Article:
Rostral asymmetry to the right is present in European and possibly also in North American moose skulls. Orientation to the right occurred in females and males alike and in all age classes, including intrauteral stages. Tooth wear is correlated with rostral orientation. As in most of the mammals, active breakdown of food occurs unilaterally in the moose mouth cavity, aided by the reasonably close fit of the molar rows (Hiiemae and Crompton 1985). Moose tend to grasp a mouthful of browse by a sidewise movement showing individual left- or right-side preference (K. Nygren, pers. obs.). Laterality is also seen in mastication movements: each individual moves its lower jaw either in a clockwise or counter- clockwise direction while chewing. In horses, the fixed jaw movement patterns often result in uneven wear of cheek teeth rows (Deuel and Lawrence 1986). The leading edge wears more than the trailing edge. Nevertheless, the results of the crown height measurement show that the same mechanism affects moose tooth wear. The dominant counter- clockwise lower jaw movement causes a greater wear on the lingual crest of the upper left cheek tooth row leaving the right one higher. The relatively wide mouth of the moose indicates the importance of sidewise head movement in food item grasping instead of using the rostral lips and front teeth (Hofmann and Nygren 1992).

The mature antlers did not show significant laterality in the characteristics measured according to the CIC rules. In antlers, laterality was not expected due to the static load they cause to the skull structure (Nygren et al. 1992). Mirror-symmetrical antler halves of similar weight would be more balanced. The fluctuating asymmetry in antlers decreased with age, as observed by Smith et al. (1982) in white-tailed deer.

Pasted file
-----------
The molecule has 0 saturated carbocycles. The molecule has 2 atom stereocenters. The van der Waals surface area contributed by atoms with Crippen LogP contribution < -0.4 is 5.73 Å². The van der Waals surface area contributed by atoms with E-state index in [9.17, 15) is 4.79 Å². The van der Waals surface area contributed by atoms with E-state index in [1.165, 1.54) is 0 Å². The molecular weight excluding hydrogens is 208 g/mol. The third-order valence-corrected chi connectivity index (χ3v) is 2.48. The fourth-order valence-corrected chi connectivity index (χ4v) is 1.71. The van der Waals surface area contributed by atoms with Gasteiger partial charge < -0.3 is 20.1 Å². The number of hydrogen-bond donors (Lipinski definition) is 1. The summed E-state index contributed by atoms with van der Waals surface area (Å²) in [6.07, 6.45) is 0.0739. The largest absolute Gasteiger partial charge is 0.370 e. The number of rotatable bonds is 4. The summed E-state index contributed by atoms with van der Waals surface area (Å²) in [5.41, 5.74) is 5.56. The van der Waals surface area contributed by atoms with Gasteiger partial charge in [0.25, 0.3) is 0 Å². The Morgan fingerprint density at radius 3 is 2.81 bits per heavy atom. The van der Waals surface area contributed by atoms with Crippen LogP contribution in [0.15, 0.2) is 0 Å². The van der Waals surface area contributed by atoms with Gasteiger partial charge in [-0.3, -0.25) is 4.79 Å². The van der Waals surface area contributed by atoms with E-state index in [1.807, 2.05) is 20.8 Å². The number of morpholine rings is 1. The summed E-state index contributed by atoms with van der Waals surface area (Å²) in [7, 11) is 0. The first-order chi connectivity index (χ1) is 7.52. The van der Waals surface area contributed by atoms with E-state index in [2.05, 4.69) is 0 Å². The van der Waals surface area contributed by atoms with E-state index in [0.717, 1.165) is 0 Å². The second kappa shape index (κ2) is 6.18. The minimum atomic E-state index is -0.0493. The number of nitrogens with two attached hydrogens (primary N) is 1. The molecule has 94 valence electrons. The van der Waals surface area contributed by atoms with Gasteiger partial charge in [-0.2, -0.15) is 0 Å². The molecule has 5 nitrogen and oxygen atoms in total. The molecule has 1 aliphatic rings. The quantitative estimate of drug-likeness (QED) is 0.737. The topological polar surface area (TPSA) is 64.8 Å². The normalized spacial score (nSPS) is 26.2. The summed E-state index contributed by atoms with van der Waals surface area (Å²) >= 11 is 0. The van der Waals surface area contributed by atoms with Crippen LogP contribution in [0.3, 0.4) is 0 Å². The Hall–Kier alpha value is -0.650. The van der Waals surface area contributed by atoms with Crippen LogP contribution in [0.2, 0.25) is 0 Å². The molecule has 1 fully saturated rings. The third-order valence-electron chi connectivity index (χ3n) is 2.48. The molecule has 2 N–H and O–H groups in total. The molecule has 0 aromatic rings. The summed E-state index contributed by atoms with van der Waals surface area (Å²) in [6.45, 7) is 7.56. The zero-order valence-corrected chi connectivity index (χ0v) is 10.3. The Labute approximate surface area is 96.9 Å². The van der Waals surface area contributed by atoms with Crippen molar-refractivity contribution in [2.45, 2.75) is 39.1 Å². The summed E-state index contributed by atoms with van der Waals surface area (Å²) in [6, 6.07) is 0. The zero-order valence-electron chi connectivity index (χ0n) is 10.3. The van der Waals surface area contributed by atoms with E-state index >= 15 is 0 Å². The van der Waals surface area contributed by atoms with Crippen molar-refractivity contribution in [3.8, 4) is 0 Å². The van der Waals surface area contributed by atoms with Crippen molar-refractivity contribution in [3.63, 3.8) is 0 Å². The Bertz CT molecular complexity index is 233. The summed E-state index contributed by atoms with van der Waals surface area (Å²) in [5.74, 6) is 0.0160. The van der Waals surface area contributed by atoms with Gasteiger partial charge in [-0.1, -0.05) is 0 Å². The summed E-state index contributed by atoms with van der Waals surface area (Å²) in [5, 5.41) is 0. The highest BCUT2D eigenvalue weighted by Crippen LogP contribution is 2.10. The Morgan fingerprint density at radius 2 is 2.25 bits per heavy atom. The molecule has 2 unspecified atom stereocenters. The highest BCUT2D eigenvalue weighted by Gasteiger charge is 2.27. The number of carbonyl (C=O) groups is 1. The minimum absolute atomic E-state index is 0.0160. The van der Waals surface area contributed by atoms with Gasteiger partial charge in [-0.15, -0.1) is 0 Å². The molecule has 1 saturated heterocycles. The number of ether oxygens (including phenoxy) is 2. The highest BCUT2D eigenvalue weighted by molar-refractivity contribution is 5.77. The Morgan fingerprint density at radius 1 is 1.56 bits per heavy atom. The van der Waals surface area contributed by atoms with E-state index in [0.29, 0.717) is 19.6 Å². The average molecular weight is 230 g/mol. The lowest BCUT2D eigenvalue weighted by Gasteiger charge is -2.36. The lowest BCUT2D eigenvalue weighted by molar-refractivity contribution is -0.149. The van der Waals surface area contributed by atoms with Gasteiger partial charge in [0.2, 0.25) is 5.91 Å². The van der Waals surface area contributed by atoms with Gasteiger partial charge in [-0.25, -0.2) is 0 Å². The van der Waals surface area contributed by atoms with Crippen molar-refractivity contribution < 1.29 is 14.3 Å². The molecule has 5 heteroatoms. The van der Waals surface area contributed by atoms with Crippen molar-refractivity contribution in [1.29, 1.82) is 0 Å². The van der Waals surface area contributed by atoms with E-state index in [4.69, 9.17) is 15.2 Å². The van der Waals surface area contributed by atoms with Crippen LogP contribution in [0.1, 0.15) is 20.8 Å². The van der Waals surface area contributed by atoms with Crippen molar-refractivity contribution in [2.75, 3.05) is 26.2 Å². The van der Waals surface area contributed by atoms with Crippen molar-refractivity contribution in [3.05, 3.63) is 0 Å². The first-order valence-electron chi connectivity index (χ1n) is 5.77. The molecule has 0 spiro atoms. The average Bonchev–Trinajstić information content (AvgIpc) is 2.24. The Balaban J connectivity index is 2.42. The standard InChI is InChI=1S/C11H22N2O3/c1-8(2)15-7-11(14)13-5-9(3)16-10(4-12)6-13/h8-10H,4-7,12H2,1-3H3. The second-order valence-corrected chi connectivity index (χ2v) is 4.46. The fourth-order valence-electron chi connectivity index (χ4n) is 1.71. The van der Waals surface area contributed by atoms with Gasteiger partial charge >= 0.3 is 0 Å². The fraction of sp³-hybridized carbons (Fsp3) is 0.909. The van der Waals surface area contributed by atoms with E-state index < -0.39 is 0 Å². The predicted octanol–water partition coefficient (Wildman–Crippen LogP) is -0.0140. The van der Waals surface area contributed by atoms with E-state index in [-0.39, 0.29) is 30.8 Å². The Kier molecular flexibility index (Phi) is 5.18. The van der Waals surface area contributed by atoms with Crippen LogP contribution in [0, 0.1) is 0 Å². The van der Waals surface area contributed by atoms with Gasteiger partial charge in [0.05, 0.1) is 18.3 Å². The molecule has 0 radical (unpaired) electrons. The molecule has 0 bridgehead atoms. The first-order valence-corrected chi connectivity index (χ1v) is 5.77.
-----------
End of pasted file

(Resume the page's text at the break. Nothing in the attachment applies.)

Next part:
The deviation of rostral skull bones may be biologically significant. It may be connected with one or several behaviors of moose. While feeding, significant right-side preference was observed. In contrast, moose pass by obstacles on either side. Interesting differences are seen in browse plant species encountered and used. Birch was kept on the right and sallow on the left. Low and bush-like species such as juniper and willow are eaten either way. The 4 most preferred species were eaten significantly more from the left. During the fieldwork, tracks suggested that these species were also actively searched for. After an olfactory location of the target, the visual impression of an edible item may play a role in selecting approach and handling movements needed. The most common species, pine and birch, did not appear to be actively searched for. The least preferred species, such as alder and spruce, were eaten very significantly from the left. The observed differences between tree species may be due to different handling techniques needed in food intake.